SwanCon 1 Cygnetures – Dungeons & Dragons – Judith Hanna

This review was originally printed in SwanCon 1 – Cygnetures, from the collection of Steve Gunnell, and has been reproduced faithfully, with as many of the original typographic conventions (and errors) as possible. Transcribed by Anna Hepworth and Elaine Walker.

I joined the Sydney Uni Tolkien Society because I liked hobbits and elves, and such gentle people and I thought that I’d meet lots of nice people bewailing the Crassness of Modern Life.

There seemed to be people there, yes. Some looked like elves, others looked like dwarves, one was Gollum. But the way they talked!

“The loot was 30,000 gold pieces, so I bought 100 virgins to sacrifice.”

“And after we had flayed him alive we started mincing him from the toes up. We only got as far as the knees before he died.”

What kind of people were these? They told me, loudly and at length they play D & D, or Dungeons & Dragons. Which is a game, or role-playing fantasy wargame that has some 400 pages of rules, which, like the Bible, are subject to various interpretations. And everybody kept talking about treasure and magic and melles and mythical monsters. So I went along to D & D and got hooked.

D & D can be looked at from two directions; that of God or that of the players.
God (i.e. the game master or referee creates the world of the dungeon in as much detail as he likes and maps it on graph paper, then populates it with monsters, treasure and traps, either at random as determined by dice, or according to some devious plan of his own.

He divides it into levels, first being easiest, danger increasing as numberincreases. When he considers the Dungeon ready, he allows players in to mess it up. If they can. The player throws dice to determine his character, in terms of strength, intelligence, wisdom, constitition, dexterity and charisma.
According to his score on these he chooses a character class, e.g. fighter, magic-user, cleric, thief, etc., and gains the special abilities belonging to that class.
He starts off as a first level, with very little power and few hit points, (amount of damage he can take before dying) and as gains treasures and experience points he rises in level, gaining power to tackle lower levels of the dungeon.

God pulls from his little (?) brief case maps of the relevant level and the party sits around a table with a blank sheet of graph paper and their character sheets. God starts talking.

“You enter a cave, and descend a flight of stairs going south. They are 10 ft. wide and go down 10 ft. in distance of 30 ft. What is your order of march?”

“Thief first” (having chosen to be an elf, he has infra-vision) “Then fighter, then magic-user, and then our other Fighters. And we advance cautiously, tapping on the walls, roof and ceiling, as we go.”
“The passage T-junctions after 10 ft.”
“Our thief will try to move silently and hide in shadows, God hands him dice to throw and looks up the Eastern passage.”
“He will see a 5 ft. wide passage. After 10 ft. there’s a door in the north wall, and 10 ft. further on there’s a door across the passage, Closed.”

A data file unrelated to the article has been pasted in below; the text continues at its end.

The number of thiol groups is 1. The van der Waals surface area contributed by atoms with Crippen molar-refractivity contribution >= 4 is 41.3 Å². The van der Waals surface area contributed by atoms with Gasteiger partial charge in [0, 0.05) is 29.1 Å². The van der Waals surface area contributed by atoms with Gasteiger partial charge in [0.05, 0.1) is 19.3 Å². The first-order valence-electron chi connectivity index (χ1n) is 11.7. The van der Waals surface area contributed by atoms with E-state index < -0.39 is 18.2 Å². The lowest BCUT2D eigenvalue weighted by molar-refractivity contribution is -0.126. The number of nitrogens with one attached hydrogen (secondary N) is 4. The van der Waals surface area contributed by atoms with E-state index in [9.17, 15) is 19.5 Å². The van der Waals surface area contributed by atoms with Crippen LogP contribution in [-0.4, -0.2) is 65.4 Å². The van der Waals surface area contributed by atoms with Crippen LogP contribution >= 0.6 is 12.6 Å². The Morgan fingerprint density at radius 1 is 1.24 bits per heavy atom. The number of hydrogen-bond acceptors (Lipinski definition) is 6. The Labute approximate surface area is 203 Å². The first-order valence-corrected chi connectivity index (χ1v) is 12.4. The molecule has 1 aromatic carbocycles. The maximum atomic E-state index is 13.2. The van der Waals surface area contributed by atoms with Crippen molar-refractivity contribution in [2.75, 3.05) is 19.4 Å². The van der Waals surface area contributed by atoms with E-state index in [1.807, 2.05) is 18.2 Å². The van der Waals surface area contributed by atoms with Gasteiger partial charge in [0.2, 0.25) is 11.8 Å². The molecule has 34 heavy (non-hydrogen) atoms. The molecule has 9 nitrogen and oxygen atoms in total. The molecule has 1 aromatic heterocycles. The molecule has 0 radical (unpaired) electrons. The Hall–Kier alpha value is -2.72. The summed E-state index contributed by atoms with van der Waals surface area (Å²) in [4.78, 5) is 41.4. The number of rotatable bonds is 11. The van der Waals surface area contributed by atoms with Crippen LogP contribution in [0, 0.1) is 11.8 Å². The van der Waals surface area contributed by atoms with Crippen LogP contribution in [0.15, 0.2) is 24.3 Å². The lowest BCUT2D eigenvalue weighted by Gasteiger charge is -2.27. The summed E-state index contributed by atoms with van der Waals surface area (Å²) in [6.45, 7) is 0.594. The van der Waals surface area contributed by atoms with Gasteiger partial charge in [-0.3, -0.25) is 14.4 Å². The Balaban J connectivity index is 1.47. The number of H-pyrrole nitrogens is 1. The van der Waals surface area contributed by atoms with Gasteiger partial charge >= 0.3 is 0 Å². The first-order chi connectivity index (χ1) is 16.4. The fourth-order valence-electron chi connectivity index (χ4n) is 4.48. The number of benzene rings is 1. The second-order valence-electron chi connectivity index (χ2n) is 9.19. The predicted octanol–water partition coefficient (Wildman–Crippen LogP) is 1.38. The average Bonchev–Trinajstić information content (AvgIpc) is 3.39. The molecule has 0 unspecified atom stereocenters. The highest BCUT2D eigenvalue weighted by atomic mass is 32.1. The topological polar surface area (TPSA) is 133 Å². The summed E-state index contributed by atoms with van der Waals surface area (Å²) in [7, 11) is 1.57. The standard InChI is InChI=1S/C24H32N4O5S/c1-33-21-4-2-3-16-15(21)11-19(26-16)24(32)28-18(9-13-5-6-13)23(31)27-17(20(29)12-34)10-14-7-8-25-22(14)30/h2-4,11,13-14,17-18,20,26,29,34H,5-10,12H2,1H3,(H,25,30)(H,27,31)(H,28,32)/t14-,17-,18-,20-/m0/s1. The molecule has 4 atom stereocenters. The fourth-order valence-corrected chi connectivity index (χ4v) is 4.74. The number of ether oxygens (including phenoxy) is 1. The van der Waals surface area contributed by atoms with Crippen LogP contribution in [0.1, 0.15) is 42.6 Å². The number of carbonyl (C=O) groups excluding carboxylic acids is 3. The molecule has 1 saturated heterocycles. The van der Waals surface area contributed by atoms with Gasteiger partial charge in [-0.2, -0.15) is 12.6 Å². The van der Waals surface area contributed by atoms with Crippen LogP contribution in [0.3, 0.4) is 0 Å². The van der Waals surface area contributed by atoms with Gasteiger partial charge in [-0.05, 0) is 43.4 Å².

“He looks to the West”.
“There’s a room opens ten feet down the passage, south wall continues straight on, room opens to the north. You can see a wooden chest in the south-west corner. You hear noises from inside the room.”

“Thief will try to creep close enough to see what’s in the room.”
“He sees five goblins playing poker.”
“Our magic-user throws a “sleep-spell” and the thief and fighters get their bows ready.”
God throws dice to see which goblins “save” against sleep, and then throws versus the party for iniative. The party wins, and has first melle round.
Two goblins fall asleep. The party fires and wounds two of the others. Then swords are drawn and melee is conducted by dice, and combat tables from the rules.
When a goblin (or player) runs out of hit points it dies. So you cream the goblins, and get to the chest, the thief checking for traps.

But when the game gets more complicated, the fascination grows.

As a character grows more powerful, gets more magical goodies, he gains more knowledge of the world he lives in and can plot his own campaign, within the world that God has created.

As he does so, he moves away from rulebook D & D, and in a world which has a life of its own, existing independently of the players with logic and purpose of its own; the more advanced player comes to be almost playing against God; quessing the purpose of the traps and treasures he encounters, and using his knowledge to guess the workings of God’s mind, rather than treating each as an episode in itself.

You can play lawful or Chaotic, good or evil and these alignment raise logical problems for thoughtful Gods. And for evil Clerics, human sacrifice increases player accounts – wherefore those gory conversations.

For some reason most Sydney D & Ders prefer to play chaotic or neutral characters; possible because they do "play against God" tho I have never heard any of them say so.

That’s the game; navigating through a world you know only by God’s Hol(e)y Words and pieces of graph paper, a character with "powers and abilities far beyond those of mortal men", daring death for fantastic rewards in far strange lands.

It’s one way to spend an afternoon……… and evening…. and night……


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